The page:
State of my toolchain 2018


Back in mid-2016, about two years ago, I did a run-down of my personal productivity stack – essentially a ‘State of my Toolchain’. After almost 2 years, it’s time to provide an update and see what’s changed.

Main laptop

My Asus N76 17.3″ laptop is still going strong as my main workhorse; but its days are numbered. I’ve had to rebuild a couple of times now after hard disk drive sectors have failed, so it’s a matter of time before it’s forced into retirement – but at nearly six years old, it’s had a good run.

So the question becomes – what replaces it? I’ve always been very happy with the ASUS gear I’ve had over the years, but the Zenbook range doesn’t seem to have that much in the way of high end GPU specs – which I need for both gaming and machine learning stuff. On the other had, the RoG range doesn’t seem to have good battery life; although that really isn’t a major consideration.

Enter System 76. I hadn’t heard of these guys until some of my and Mycroft AI mates mentioned them, including this kick-ass video.

After doing some asking around, folks seem pretty happy with them, but the downside is that they’re costly; especially with the poor $AUD exchange rate – and then on top of that you have to pay import duty. Might have to see if the $AUD/$USD exchange rate improves.

Mobile laptop

My Asus Trio Transformer TX201LA is still going strong as a mobile laptop; the battery life isn’t great but having the Android & Linux combination on one device has come in very very handy. I’ll be hanging on to this until it dies – and then I’m very interested in one of the newer Transformer models.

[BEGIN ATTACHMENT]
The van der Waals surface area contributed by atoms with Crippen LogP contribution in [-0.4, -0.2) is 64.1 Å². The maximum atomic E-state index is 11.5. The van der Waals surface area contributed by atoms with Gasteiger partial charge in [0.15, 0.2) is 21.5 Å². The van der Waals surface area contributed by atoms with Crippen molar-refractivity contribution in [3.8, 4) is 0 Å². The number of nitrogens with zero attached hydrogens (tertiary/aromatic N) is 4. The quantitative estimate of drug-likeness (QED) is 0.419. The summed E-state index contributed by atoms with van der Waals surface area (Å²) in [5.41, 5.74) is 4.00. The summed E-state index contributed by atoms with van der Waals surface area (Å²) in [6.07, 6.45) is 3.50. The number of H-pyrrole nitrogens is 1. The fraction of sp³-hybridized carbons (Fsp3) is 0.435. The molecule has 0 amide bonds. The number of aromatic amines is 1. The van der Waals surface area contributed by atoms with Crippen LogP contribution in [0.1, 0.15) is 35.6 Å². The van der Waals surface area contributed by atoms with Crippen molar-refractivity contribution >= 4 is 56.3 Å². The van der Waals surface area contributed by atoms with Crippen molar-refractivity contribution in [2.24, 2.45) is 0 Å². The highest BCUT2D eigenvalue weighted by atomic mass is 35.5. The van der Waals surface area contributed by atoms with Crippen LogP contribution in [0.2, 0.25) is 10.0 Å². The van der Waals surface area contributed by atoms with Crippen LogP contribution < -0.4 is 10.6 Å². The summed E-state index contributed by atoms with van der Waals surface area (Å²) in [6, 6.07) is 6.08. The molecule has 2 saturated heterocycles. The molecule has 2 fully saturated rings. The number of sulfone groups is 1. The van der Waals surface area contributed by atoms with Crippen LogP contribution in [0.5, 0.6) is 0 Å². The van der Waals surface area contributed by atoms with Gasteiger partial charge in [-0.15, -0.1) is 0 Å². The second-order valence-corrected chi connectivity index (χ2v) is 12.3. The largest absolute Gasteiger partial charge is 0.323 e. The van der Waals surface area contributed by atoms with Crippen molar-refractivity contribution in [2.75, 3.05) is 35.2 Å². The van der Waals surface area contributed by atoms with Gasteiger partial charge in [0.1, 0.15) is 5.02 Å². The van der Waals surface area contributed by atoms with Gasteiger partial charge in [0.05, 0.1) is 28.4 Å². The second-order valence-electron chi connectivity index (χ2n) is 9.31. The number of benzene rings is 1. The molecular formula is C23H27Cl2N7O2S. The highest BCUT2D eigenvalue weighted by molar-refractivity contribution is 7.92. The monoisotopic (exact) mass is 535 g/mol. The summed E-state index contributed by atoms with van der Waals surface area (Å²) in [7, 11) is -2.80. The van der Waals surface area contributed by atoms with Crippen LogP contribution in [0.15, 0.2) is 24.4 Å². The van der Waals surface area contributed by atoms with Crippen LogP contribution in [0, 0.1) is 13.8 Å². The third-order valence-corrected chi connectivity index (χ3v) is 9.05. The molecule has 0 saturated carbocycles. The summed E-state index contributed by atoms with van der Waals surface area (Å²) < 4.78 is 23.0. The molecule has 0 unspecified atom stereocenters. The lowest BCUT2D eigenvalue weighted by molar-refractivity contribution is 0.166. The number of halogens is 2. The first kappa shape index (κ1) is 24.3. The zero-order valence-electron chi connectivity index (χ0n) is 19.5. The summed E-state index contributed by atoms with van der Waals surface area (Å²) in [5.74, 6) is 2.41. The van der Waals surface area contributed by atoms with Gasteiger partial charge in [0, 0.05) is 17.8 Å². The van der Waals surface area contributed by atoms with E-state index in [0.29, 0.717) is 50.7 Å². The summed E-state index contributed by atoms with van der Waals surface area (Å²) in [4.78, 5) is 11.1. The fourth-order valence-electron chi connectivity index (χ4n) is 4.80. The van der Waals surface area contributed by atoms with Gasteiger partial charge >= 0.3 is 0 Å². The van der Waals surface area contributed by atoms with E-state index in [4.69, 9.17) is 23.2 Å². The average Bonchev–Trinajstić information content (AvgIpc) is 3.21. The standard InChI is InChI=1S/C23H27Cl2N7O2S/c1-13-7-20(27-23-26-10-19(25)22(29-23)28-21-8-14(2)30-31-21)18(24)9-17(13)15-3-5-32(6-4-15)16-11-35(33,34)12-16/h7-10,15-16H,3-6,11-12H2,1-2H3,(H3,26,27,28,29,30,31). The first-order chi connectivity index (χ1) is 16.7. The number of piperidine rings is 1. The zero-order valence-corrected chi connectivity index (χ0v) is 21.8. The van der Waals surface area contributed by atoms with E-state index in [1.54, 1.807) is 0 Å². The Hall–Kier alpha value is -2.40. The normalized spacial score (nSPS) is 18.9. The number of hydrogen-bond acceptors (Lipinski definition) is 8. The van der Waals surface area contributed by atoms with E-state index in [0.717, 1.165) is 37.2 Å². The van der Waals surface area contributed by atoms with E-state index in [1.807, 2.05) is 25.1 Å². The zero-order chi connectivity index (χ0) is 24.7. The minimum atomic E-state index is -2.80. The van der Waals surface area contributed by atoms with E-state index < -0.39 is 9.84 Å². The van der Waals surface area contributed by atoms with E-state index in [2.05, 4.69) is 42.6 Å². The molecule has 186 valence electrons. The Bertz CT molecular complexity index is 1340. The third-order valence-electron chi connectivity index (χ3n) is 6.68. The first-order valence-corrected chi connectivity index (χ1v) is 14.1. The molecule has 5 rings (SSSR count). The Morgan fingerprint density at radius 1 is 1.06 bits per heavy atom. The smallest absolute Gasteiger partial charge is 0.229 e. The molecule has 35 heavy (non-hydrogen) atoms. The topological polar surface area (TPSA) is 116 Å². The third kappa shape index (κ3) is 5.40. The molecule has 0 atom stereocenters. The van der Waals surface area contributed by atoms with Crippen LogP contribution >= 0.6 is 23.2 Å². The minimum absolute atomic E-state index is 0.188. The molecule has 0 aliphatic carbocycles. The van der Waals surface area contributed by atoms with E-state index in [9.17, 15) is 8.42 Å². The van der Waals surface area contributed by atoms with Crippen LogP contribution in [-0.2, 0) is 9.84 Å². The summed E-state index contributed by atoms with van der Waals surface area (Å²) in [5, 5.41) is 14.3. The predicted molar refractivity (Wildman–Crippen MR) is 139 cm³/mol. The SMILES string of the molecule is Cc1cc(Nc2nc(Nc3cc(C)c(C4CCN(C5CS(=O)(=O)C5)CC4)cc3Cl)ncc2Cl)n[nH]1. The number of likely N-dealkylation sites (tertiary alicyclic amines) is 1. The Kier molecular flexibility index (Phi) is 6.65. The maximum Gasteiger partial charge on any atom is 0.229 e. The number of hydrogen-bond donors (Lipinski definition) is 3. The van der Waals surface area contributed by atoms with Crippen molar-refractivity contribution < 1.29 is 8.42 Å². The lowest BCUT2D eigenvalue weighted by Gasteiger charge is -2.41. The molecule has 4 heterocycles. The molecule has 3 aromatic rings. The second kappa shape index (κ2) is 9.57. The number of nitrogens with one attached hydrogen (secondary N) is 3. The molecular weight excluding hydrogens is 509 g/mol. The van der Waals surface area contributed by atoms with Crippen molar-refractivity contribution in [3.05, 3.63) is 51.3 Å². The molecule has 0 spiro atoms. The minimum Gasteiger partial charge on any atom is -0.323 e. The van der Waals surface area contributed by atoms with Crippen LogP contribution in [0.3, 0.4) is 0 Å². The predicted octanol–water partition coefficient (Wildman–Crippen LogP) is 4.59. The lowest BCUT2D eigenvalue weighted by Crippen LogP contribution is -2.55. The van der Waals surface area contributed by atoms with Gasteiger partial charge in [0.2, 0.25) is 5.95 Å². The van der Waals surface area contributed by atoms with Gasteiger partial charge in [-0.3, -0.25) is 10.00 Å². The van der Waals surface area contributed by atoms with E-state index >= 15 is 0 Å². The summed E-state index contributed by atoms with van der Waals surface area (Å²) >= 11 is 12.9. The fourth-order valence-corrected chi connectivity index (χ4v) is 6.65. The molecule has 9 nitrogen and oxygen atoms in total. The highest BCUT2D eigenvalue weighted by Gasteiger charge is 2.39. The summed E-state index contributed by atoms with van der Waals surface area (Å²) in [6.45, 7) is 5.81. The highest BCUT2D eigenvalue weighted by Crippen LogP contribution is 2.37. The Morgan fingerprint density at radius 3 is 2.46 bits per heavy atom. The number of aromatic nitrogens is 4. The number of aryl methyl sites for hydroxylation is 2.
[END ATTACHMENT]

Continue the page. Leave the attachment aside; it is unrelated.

Mobile phone

Two years ago I was using the LG Nexus 5X but unfortunately it was victim to the Bootloop issue. Now I have a Pixel, and it’s brilliant. Right size, great battery life, and great bluetooth and NFC support. And yes, I often use it with with headphones.


With Pebble being acquired by Fitbit and subsequently sunsetted, I needed to find a new smartwatch. My Fitbit flex was also degrading, so it was a natural choice to go with the Fitbit Ionic – essentially combining two wearables – fitness and watch – into one. I’ve been incredibly happy with Ionic – I was skeptical at first, but the battery life is long – about 3-4 days and the reminders to move are useful. The range of applications is limited, but the key feature – of passing notifications from my phone to my watch – works well.

I’ve found that over time, my smartwatch is very definitely part of my toolchain – it’s no longer a nice-to-have extra – it’s a tool that I regularly check and rely on.

Quantified Self

My Fitbit records and stores a lot of data about how active I am, however I’m still using RescueTime and BeeMindr to help with day to day productivity and long term goals. RescueTime gave me a great deal on a premium upgrade (big ups, guys!) and I’m using the “focus” features a lot – which prevent you from using time-wasting websites like Facebook for a period of time. RescueTime also continues to deliver great visualisaitons that help to see where you’re spending your time.

My RescueTime logged time by category for 2017


Plantronics Backbeat Go 2 Bluetooth headphones were great, but being an idiot I left them in a hotel room while travelling. I replaced them with the Jabra Rox – the magnetic earbuds are great for not losing them, however I’ve struggled to use the “wings” to get a good fit.

My Logitech H800 is still going strong. Great headphones.